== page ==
It is time to end the madness!

Richard A. “Red” Lawhern, Ph.D., is a non-physician patient advocate, moderator of online patient communities, and co-founder and former director of research for The Alliance for Treatment of Intractable Pain.

  • Attention to everyone,. You should know that medicine has been placed here on Earth to relieve pain and suffering to all mankind, or to control that the suffering to those whom can’t take even stronger meds to comfort them until death. I’ve been diagnosed with a super rare blood disease, less than two present of today’s worlds population has. The only thing that helps me is A-phereses, but since doctors don’t to do the paperwork, or don’t make any money from this process, well should I say anymore? I was on super high doses of opiates,. The worse thing about it was coming off those was the withdraws yes they were helpful. I will continue later please E-mail me. [email protected]

  • Dear sir so glad that you are a advocate, have been taking pain medication for many of years 15 miligrams 4xa day and has kept me functioning at a good level now that i have been cut and dosage reduced i am in much chronic pain, have been diagnosed recently with a lot of problems in my cervical spine which has exaserbated my pain more I’m 65 years old had bad car accident in 1986 I’m not a drug user nor do i drink or even smoke, so when my pain becomes accute i go through the emergency and i get my shots of Toradol and the dilaudid so i can go home with some relief and get a little sleep, what’s funny about this is i dont even get checked for drug use, so in the end why are people like me being punished for trying to get pain relief.

  • I would be very appreciative if you would be involved in the writing of AMA resolution 235. As an RN for many years, with severe pain from degenerative scoliosis, my previous doctor prescribed oxycodone for me and saw me each month. This opiate allowed me to focus on my work…not on my pain. After 20 years the DEA put enough pressure on him that he closed his practice and retired. My new doctor (who is in his 60’s) now will not prescribe anything except Tylenol #4, 2 per day. Each day I have to choose which 4 hours I need to have a tiny amount of pain relief…since it only lasts 4 hours. My life is without direction or function. I cannot even walk around the block. My newer doctor states that pain is largely psychological. I just finished seeing him and told him of my frustrations about lack of appropriate pain control. He sited his fact that 30,000 people die each year due to overdose because they increase their dose due to psychological issues like anxiety, stress, etc. I told him I had never increased by dose and had never run out of a prescription in 20 years. He included me and everyone else who had been taking opiates, including those who use opiates illegally in the same group…he said he could refer me to a psych therapist or physical therapy. I like this man…he’s a very good doctor…but he’s been convinced by CDC and other government agencies that opiates must be tapered down and at some point deleted as a chronic pain solution.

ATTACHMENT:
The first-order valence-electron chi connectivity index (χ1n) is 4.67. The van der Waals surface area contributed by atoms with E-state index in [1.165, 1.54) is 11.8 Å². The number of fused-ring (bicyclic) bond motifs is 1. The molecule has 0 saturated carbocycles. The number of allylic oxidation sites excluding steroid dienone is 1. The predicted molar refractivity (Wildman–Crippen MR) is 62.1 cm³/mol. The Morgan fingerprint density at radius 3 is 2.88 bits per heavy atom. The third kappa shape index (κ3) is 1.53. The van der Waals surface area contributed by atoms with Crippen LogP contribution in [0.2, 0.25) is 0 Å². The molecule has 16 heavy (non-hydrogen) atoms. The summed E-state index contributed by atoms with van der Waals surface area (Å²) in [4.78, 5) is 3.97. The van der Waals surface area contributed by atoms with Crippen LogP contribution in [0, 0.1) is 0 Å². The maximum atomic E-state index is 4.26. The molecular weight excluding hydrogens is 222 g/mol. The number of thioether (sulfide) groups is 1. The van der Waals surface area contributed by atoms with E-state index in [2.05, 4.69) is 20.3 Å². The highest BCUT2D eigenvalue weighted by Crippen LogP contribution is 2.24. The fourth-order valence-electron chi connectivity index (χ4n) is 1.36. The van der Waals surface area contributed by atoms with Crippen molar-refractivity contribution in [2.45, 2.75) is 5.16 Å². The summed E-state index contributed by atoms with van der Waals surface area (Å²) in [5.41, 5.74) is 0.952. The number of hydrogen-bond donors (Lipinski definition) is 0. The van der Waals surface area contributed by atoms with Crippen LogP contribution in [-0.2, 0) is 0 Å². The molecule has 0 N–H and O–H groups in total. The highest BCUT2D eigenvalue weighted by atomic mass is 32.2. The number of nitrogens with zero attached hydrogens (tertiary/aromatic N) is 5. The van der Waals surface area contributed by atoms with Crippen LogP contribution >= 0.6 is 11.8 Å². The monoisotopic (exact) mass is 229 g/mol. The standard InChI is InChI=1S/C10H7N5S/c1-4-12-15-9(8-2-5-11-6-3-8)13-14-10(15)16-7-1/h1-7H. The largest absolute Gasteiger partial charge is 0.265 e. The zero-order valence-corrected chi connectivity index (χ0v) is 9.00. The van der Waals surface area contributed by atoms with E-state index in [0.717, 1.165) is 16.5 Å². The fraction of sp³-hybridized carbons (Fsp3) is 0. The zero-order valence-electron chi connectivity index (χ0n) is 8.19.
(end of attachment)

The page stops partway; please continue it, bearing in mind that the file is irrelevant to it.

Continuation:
• I to am now a couch potato,because they cut off my pain Medication for no reason,I will always be in pain due to multiple illnesses,when I was on them I was able to work and be a responsible and now I can do very little,

    • Bed to recliner. Recliner to bed. Repeat day after day. Sad isn’t it. I used to go on very healthy short walks around our lake. Do very lite house and yard work which I enjoyed . I considered this my exercise. I couldn’t go out for long, sit through a movie for 2 hrs. Stand over a sink or in the shower for twenty minutes ,no way. Pain meds don’t fix you , you push yourself and your bedridden. I’m 70 now, the time I have left should be Quality time . I worked all my life to get here. Wonderful family, grandchildren, very lucky and blessed I’d say. But spending my days as I explained, indoors and becoming a recluse. This wasn’t the ending I dreamed.